The Foreign and Corrupt Practices Act (FCPA) has essentially made it illegal for businesses and individuals to bribe government officials into doing business with them. Part of the FCPA requires that certain types of companies maintain specific accounting controls and keep financial records that correctly reflect any transactions that go on within the company.
These controls would surely show any bribes paid, directly or indirectly, to government officials around the world. This is certainly the case with Fresenius Medical Center, who entered into a non-prosecution agreement with both the United States Department of Justice (DOJ) and the United States Securities and Exchange Commission (SEC) after it was discovered that they had bribed government officials in 13 countries from 2007 to 2016.
The misconduct was discovered and self-reported to the DOJ back in 2012, but Fresenius continued to engage is said bribery until 2016, as well as failed to meet deadlines during this timeframe. Some of the different types of FCPA violations included participation in check-cashing fraud in Saudi Arabia, engaging in false joint business ventures with physicians in Turkey, knowingly paying bribes to government officials in eight different African countries, and several fictitious consulting agreements in Angola and Spain.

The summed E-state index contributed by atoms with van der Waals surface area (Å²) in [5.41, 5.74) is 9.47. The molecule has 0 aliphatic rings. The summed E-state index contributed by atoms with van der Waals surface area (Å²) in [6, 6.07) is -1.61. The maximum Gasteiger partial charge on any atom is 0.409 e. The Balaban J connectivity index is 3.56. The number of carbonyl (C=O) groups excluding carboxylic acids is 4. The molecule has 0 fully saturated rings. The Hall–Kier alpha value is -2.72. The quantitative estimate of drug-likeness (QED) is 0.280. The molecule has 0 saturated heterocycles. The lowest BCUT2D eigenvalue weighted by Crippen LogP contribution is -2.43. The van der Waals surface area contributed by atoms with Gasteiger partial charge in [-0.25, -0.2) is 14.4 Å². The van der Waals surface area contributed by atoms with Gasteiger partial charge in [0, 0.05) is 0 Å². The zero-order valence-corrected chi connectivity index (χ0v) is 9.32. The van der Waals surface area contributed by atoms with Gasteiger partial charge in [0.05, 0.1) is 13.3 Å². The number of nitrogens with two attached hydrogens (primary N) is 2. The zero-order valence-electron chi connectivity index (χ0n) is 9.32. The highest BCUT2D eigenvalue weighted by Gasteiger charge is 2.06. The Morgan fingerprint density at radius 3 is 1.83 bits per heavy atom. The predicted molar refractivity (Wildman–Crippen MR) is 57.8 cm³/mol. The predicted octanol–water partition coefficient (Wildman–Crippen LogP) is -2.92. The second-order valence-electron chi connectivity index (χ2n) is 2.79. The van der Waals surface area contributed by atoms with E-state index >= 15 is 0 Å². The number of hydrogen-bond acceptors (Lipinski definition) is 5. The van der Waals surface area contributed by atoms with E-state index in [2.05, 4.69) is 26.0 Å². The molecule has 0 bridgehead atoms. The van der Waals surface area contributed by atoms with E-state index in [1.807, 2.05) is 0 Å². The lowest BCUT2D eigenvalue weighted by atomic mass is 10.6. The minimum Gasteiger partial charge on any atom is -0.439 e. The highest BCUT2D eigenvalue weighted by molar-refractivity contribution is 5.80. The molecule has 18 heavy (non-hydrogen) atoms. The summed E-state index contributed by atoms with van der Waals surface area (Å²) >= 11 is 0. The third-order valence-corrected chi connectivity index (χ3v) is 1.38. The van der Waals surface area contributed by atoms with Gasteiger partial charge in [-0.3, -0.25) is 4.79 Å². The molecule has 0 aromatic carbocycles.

Through these ventures and more, Fresenius was able to generate more than $140 million in profits over nearly a decade before coming to an agreement with the DOJ and the SEC. As part of the agreement, Fresenius must pay $147 million to the SEC for interest and disgorgement, and close to $85 million to the DOJ.
In addition to these settlements, Fresenius agreed to implement more extensive internal reporting and accounting controls, and submit to a minimum of two years of compliance monitoring by an independent compliance monitor.
One FCPA whistleblower attorney told us, “The penalties imposed on Fresenius were substantial, but when it comes to a company this large, it doesn’t come close to adequately punishing them. It is quite possible that they will continue to violate FCPA regulations through bribery and other schemes in order to retain business in other countries, or find other ways to cheat the system.”
One has to wonder what the penalties will be should Fresenius be found to be in violation of the FCPA again in the future, but the SEC has the power to freeze business assets and even shut them down in certain situations, should it become necessary.